Principal of CPS Loses License, Dispensary Still Operating
The Principal of CT Pharmaceutical Solutions loses his license, but CPS remains operational. I understand the supply issue for the program if CPS was to immediately close, but how can the State of Connecticut allow such activity without pulling the license immediately. This is a heinous violation. With an already overly-complicated system in place for patients, you have a grow facility who already maximizes on a monopoly based program, funnelling cannabis to the black market? How is allowed! Patients are already hurting to pay the high prices of medicine. Blackmarket pricing is half, sometimes less expensive than an offering at the dispensary. Where is the compassionate care, patients need grow rights.
(H) Establish health, safety and security requirements for licensed producers, which shall include, but need not be limited to, a requirement that the applicant or licensed producer demonstrate: (i) The ability to maintain adequate control against the diversion, theft and loss of marijuana cultivated by the producer, and (ii) the ability to cultivate pharmaceutical grade marijuana for palliative use in a secure indoor facility;
CPS is in clear violation of the law. People should be concerned. We have a legislature that did not support Cannabis Legalization, MMP issues, Veteran Access Issues etc this session. Do you think we need change? We are in a deficit, where lawmakers are kicking the can down the road. Problem is, during the next two years we, the citizens, are to bear the hardships. How many services are still affected?
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Portland PD Releases Details About What Led To Arrest Of Medical Marijuana Facility Owner
The principal of a Portland medical marijuana dispensary who was arrested on drug charges last month was seen in what appeared to be a “hand-to-hand” exchange of marijuana with another employee,, police said.
Andrew Bozzuto, 54, of the Northford section of North Branford, was works at CT Pharmaceutical Solutions, a marijuana production facility in a small industrial area of Portland, in the shadow of the Arrigoni Bridge.
On Oct. 2, Bozzuto turned himself in on a warrant charging him with illegal manufacture, distribution, sale, prescription or dispensing and illegal possession, police said. He also surrendered his medical marijuana employee license.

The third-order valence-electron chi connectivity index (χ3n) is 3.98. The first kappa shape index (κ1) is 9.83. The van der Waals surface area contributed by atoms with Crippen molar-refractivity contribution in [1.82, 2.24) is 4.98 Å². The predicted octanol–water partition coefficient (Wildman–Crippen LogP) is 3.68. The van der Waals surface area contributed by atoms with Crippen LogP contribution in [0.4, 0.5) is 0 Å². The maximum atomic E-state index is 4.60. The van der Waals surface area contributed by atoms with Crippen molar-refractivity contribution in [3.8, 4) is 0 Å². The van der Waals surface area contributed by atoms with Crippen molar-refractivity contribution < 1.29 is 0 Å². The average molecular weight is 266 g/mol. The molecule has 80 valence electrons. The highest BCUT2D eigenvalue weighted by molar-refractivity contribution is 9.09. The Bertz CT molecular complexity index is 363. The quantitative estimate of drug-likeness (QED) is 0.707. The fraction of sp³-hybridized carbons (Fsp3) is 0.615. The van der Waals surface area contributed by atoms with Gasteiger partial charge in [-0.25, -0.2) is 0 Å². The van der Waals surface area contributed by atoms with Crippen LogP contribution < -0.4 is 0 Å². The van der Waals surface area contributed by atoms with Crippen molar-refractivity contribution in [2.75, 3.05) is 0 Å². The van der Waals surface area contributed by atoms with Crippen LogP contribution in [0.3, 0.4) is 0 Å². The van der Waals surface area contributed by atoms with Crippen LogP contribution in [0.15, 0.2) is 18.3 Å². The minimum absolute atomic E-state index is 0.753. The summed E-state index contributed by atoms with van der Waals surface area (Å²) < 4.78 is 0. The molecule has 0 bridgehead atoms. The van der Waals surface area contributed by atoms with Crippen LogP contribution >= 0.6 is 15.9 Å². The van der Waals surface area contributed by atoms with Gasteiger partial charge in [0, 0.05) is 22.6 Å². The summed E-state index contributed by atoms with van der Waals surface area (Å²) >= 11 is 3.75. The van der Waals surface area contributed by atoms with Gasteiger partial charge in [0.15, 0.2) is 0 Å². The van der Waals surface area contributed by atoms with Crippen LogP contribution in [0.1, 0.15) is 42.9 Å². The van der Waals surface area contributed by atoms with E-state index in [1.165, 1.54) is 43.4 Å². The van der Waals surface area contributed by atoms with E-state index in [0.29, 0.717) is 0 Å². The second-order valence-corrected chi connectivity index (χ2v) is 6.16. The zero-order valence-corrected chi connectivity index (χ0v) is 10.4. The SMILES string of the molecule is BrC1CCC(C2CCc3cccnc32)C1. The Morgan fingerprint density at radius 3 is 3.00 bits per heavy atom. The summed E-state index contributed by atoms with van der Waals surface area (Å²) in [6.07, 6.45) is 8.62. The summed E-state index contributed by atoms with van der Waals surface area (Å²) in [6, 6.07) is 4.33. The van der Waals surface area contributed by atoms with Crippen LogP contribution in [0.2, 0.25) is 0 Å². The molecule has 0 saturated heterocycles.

According to Portland police, the state Department of Consumer Protection alerted them to a complaint about Bozzuto on June 30. Investigators learned that, the day before, Bozzuto had entered the facility’s “cure room,” removed marijuana from various bins, put them in what appeared to be a paper towel and placed it in his pocket, then left the room.
Bozzuto left the building, police said, and a short time later backed his vehicle up in the parking lot and stopped.
“There appears to be a brief, hand-to-hand exchange of an item with another employee,” police said in the release.
The Drug Control Division of the Department of Consumer Protection worked with Portland police on the investigation, according to the agency’s spokeswoman, Lora Rae Anderson. DCP officials said Bozzuto voluntarily surrendered his license within about two weeks of the agency receiving the complaint.
Although he surrendered his individual license, the company, which produces marijuana for medical purposes, is still operating. A lawyer for CT Pharmaceutical Solutions said this week that the company is cooperating with police.
State records on Friday still listed Bozzuto as the principal of CT Pharmaceutical Solutions.
Anderson said the facility was awarded a license in January 2014, one of four such operations to start up since the medical marijuana program started in Connecticut.
On Friday, Anderson said that to her knowledge, no one else has been arrested in the case. No one else has surrendered his or her license either, she said.
Courant Staff Writer Nicholas Rondinone contributed to this story.
H/T: Originally reported the Hartford Courant